Intermediate Haskell

As of March 2020, School of Haskell has been switched to read-only mode.

This outline provides a wide array of content, focused on practical lessons towards writing real-world applications. It presumes a basic knowledge of Haskell, as would be gained from books such as Real World Haskell and Learn You a Haskell.

Much of the content described below does not yet exist, and therefore contributions are highly welcome. Additionally, some of the lists below should be expanded. If you have thoughts on missing pieces, please bring them up on the issue tracker.

Core information

You understand the basics of Haskell syntax and some common library functions. This section should get you up to speed with many commonly used features of Haskell, to provide a foundation for understanding code in general, and to follow the rest of this outline in particular.

Data structures

Covers some of the most commonly used data structures in Haskell, and the libraries providing them.

  • vector
  • containers
  • unordered-containers
  • text (cover text-icu)
  • bytestring

General patterns

This section demonstrates some common Haskell coding patterns, how they work, when they're useful, and possible pitfalls.



  • binary/cereal
  • blaze-builder/bytestring-builder
  • blaze-html
  • attoparsec
  • aeson
  • yaml
  • xml-conduit/html-conduit
  • base16-bytestring/base64-bytestring

Standard programming needs

  • HTTP client library
  • Command line argument parsing optparse-applicative
  • cryptohash
  • time
  • Random number generation (mwc-random)
  • Possibly others from:
  • Regular expressions with regex-applicative
  • All about strings

System programming

  • Launching subprocesses, capturing output, working with environment (can include Data.Conduit.Process)
  • Network and Socket I/O
  • Writing scripts (turtle, Shelly)

Best practices

Streaming data

Streaming data libraries allow you to process large amounts of input with reliable resource usage, be that memory, file descriptors, or other resources. There are a number of different libraries for doing this in Haskell. Instead of a single library, each library can have its own subsection here. In addition, the following provides an overview of the different options.


  • conduit-combinators

Concurrency and parallelism

Simon Marlow's book Parallel and Concurrent Programming in Haskell is a highly recommended read on the subject. In addition, we have the following topics:

  • The async package
  • Common concurrency patterns (e.g., the auto-update package)
    • "Passing the baton" to control flow of execution between threads, using MVar for two threads, TVar for multiple threads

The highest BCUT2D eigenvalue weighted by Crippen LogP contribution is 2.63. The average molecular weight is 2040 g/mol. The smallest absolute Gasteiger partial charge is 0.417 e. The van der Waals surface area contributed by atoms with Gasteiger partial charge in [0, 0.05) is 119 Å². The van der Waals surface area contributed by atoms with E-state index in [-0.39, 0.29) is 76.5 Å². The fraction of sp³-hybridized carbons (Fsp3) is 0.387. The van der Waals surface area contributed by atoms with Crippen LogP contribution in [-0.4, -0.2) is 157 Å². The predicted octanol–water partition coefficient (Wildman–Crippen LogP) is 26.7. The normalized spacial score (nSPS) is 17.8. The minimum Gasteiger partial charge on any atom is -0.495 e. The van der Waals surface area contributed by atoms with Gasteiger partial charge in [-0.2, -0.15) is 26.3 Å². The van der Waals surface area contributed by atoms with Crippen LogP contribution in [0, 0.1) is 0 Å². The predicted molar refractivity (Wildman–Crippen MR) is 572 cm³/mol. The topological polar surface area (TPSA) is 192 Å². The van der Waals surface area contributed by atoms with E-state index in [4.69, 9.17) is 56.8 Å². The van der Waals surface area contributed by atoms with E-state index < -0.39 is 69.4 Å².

• Concurrency patterns: worker threads, signals, blocking on TVars
  • STM: blocking semantics around mutable variables
  • resource-pool
  • handling errors (SlaveThread), restarting tasks, timeouts and other common patterns

Web programming

Web programming is another topic with many different approaches. Like streaming data, we need an overview of the different options, and then a drilldown on individual approaches. For now:

Big library guide

The following libraries are somewhat "large" in the sense that they address many different concerns.

  • lens
  • mono-traversable

Alternate Preludes

Sometimes it is useful to use an alternative to the standard Prelude. Reasons include avoiding cross-version incompatibility, support for better data structures, and avoiding partial functions. Here are some commonly used preludes (in alphabetical order).

  • base-prelude
  • basic-prelude
  • classy-prelude

Advanced topics

  • Primitive Haskell
  • Cabal trickery for backwards compatibility: Cabal CPP macros. Paths module. Flags. How to test for windows. Defaulting macros for ghci. Flags to either use new library version or another package (bytestring-builder) and set a CPP variable.
  • Constraint trick for instances; perhaps we can have a section for common type patterns (newtypes an obvious one, and also for example using Rank-N types to store a generic function in a data structure, versus existential types to store generic data).

Database Programming


  • hlint
  • Debugging
  • Profiling
  • Finding space leaks
  • Strictness annotations
  • Pragmas (UNPACK, INLINE, ...)
  • Heap profiling
  • Looking at GHC core

Code and project structuring

As a project grows, there are many "patterns" that might save developer some time by just doing some restructuring work. Some tricks might save development time, while others help to re-compile less.

  • Common Imports.hs module
  • Multiple executables depending on common library
  • Default data pattern (like in yesod book)

Application infrastructure and support

As part of "commercial haskell", I think it would be great to have both, haskell-specific and non-specific description with examples in haskell for how do you manage all the standard needs for your application infrastructure and support. Some topics would include:

  • Deployment & service management
  • Monitoring and metrics (ekg, bosun)
  • Log handling techniques
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